on beauty and confidence

on beauty and confidence
on beauty and confidence

I can’t pinpoint when in my childhood it was that I thought that beautiful had only one definition. Maybe it was after I became awestruck by Disney princesses’ alabaster skin, golden hair and ruby lips. Perhaps it was this formidable Smirnoff ad that was all limbs and skin. Or those 90s print ads featuring the newly-crowned, emerald-eyed beauty queen, Aishwarya Rai. They all had a cumulative effect on shaping what I thought beauty was. I also take blame because I have perfectionist tendencies and, in my mind, if you didn’t look like Miss World, you weren’t beautiful. How black and white!

lakme aishwarya rai
aishwarya rai

Of course now I realise this is stupid and unachievable but this epiphany didn’t happen until very, very recently. I mean, I’ve carried this for more than 20 years. That’s a bloody long time that I spent being unhappy with myself. Not tall enough, too dark-skinned, too fat, too ethnic, too high pitched, too hairy. So I applied tubes of Fair & Lovely, plucked my eyebrows and seriously considered limb lengthening surgery among myriad other things just to be what I thought was beautiful. None of it worked and you are not surprised.

Yesterday, I saw a beautiful woman. She was probably in her forties, tall, smooth broad bones, dressed unconventionally in printed flared pants, a cold-shoulder top and big hair. Not a hint of contour, giant eyelashes or acrylic nails. Yes, she was wearing some makeup and looked like she took pride in her appearance. But nothing about her look was expected. And it made me take notice, stare even. She was absolutely fabulous in all her quirky glory. What struck me about her the most was her confidence. It wasn’t a loud self-assuredness. It was a quiet comfort with herself. She didn’t need to be conventional. Just herself.

And the more I thought about it, the more it dawned on me that the most beautiful and attractive people I can think of are the ones who do their own thing. They don’t imitate or emulate. They don’t follow trends, they set them. They own their looks, their bodies and their style. And most importantly they don’t need external validation. Their confidence doesn’t come from a compliment, a look from a passing stranger or the latest designer handbag.

Later in the morning, I watched a couple of women walk into the café where I was. They were young, slim, well-dressed and, by all counts, beautiful. But I could not tell you one thing that was extraordinary. They looked like a lot of other beautiful women out there. And I thought to myself then that perhaps what I had been chasing so long is not what I want after all. Being different is perhaps a wonderful thing when so many of us are starting to look the same.

There are plenty of self-love and empowerment articles and messages out there and mine is just one voice in a sea of many. But if you’re reading this, I hope you are a confident person because that is beautiful. And if you’re not there yet, ask yourself why? Are you measuring yourself against someone else’s yardstick?

I didn’t know who Mindy Kaling was until earlier today but I learned something valuable from reading an article she wrote: confidence has to be earned and you will only deserve it if you work for it. And when you’ve slogged for it, it stays with you, unshakeable.
It’s not about a comely appearance. It’s about the charisma that exudes from confidence.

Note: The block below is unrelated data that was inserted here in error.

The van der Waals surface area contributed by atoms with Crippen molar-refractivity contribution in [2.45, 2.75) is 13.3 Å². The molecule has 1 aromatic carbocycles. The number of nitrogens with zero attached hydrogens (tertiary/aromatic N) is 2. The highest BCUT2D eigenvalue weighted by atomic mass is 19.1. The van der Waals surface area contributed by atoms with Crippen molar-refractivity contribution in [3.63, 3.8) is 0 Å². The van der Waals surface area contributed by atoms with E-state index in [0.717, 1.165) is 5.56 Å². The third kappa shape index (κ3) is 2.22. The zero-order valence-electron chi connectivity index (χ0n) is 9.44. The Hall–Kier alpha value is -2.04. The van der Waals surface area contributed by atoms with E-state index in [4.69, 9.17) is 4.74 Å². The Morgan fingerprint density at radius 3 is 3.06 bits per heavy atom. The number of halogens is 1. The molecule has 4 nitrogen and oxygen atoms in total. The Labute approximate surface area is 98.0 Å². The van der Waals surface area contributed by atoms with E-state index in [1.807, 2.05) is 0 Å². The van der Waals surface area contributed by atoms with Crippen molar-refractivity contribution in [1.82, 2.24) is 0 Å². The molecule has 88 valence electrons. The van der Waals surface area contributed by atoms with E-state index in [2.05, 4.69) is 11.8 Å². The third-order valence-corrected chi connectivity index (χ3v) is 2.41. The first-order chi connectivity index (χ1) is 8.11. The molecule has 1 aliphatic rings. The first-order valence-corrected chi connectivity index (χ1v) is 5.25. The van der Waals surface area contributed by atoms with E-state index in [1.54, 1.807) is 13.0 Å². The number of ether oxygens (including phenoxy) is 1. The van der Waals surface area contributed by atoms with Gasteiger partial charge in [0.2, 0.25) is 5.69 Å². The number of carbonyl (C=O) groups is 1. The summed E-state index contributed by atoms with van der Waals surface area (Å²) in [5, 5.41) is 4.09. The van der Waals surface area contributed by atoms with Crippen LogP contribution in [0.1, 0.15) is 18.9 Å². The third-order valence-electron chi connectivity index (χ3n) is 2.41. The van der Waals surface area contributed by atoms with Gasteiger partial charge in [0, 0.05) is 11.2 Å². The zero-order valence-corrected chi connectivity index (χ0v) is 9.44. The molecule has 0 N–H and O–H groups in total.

You got this. Go own it!

on beauty and confidence

13 thoughts on “on beauty and confidence

  1. Hello, Einstein looks fetching in that striped t shirt. Lovely article and interesting points. I have noticed that a lot of people I thought were fabulously beautiful when I was younger have faded out over time. I went to high school with supermodels. That can be very intimidating and defining when you’re growing into your body. It is interesting how my beauty standards have changed over time and how ordinary those girls seem now. I feel that self awareness and confidence can make up for anything lacking. My classmates would tell me stuff like, you know if you would just tweak the packaging a bit … I had no idea what they meant, but having figured it out for myself, I realise that sleight of hand and a dress code can work wonders. xo

    Liked by 1 person

    1. SB! Thank you for taking the time to share a little bit more about you – always intriguing.
      I know what you mean re: the ‘babes’ growing up. I often compared and ALWAYS fell short. Those were a horrible two decades of my life: then – because I was miserable, now – because it was such a waste of precious time.
      I look forward to this sleight of hand and dress code at our Versailles party 😉
      Have a fantastic weekend ahead xx

      Liked by 1 person

  2. I loved reading this! I had this epiphany several years ago, when I watched a woman astronaut on youtube demonstrating how stuff works in outerspace.

    I was blown away by her and thought she’s so frakking beautiful. That changed it all for me. Now I don’t even label myself as beautiful or whatever positive adjective there is. I am ‘just me’. When I started not to care and do my own thing just as the astronaut was doing I felt more at peace.

    PS. I know this is an old post. I’m backreading as you can tell 😛

    Liked by 1 person

    1. Good to have you here again Rae. I do a fair bit of back reading myself every now and then 😉
      How wonderful is it being just yourself and not having to subscribe to someone else’s version?!
      There is a hip hop song by a Kiwi artist (Kenzie from Welly) that I love. My favourite lines are: show ya self, coz you look beautiful. . . . Don’t let them sell a false version of you to you.

      [audio src="http://www.1songday.com/wp-content/uploads/2013/04/Kenzie-FromWelly-Show-Ya-Self-ft-Jane-Deezy.mp3" /]

      Like

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